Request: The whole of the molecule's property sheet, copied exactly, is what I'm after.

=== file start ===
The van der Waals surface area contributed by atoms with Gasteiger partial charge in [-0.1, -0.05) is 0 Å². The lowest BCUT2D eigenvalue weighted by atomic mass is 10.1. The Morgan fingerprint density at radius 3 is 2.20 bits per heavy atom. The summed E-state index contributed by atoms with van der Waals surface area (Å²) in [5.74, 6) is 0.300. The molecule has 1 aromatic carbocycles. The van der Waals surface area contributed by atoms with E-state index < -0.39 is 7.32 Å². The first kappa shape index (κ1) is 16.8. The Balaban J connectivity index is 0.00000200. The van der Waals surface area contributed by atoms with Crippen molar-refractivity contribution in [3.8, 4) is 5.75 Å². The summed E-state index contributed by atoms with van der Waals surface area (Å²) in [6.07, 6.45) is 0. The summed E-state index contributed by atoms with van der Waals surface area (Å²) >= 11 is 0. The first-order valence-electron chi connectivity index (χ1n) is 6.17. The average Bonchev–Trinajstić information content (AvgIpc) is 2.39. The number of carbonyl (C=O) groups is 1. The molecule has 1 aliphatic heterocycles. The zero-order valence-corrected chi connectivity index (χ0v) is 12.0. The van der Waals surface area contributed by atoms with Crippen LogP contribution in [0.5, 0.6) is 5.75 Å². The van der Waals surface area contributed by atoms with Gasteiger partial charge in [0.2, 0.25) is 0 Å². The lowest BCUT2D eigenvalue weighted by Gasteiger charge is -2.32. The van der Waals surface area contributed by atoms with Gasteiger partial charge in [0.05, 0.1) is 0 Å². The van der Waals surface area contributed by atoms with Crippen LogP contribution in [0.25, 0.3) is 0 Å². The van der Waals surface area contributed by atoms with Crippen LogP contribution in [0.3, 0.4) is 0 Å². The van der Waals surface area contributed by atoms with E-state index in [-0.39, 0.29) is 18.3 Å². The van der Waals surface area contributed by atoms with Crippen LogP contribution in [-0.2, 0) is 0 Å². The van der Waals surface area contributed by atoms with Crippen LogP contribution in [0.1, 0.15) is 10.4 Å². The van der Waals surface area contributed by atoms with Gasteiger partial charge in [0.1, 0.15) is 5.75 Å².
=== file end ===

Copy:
The van der Waals surface area contributed by atoms with Gasteiger partial charge in [-0.1, -0.05) is 0 Å². The lowest BCUT2D eigenvalue weighted by atomic mass is 10.1. The Morgan fingerprint density at radius 3 is 2.20 bits per heavy atom. The summed E-state index contributed by atoms with van der Waals surface area (Å²) in [5.74, 6) is 0.300. The molecule has 1 aromatic carbocycles. The van der Waals surface area contributed by atoms with E-state index < -0.39 is 7.32 Å². The first kappa shape index (κ1) is 16.8. The Balaban J connectivity index is 0.00000200. The van der Waals surface area contributed by atoms with Crippen molar-refractivity contribution in [3.8, 4) is 5.75 Å². The summed E-state index contributed by atoms with van der Waals surface area (Å²) in [6.07, 6.45) is 0. The summed E-state index contributed by atoms with van der Waals surface area (Å²) >= 11 is 0. The first-order valence-electron chi connectivity index (χ1n) is 6.17. The average Bonchev–Trinajstić information content (AvgIpc) is 2.39. The number of carbonyl (C=O) groups is 1. The molecule has 1 aliphatic heterocycles. The zero-order valence-corrected chi connectivity index (χ0v) is 12.0. The van der Waals surface area contributed by atoms with Crippen LogP contribution in [0.5, 0.6) is 5.75 Å². The van der Waals surface area contributed by atoms with Gasteiger partial charge in [0.2, 0.25) is 0 Å². The lowest BCUT2D eigenvalue weighted by Gasteiger charge is -2.32. The van der Waals surface area contributed by atoms with Gasteiger partial charge in [0.05, 0.1) is 0 Å². The van der Waals surface area contributed by atoms with Crippen LogP contribution in [0.25, 0.3) is 0 Å². The van der Waals surface area contributed by atoms with Crippen LogP contribution in [0.3, 0.4) is 0 Å². The van der Waals surface area contributed by atoms with E-state index in [-0.39, 0.29) is 18.3 Å². The van der Waals surface area contributed by atoms with Crippen LogP contribution in [-0.2, 0) is 0 Å². The van der Waals surface area contributed by atoms with Crippen LogP contribution in [0.1, 0.15) is 10.4 Å². The van der Waals surface area contributed by atoms with Gasteiger partial charge in [0.1, 0.15) is 5.75 Å².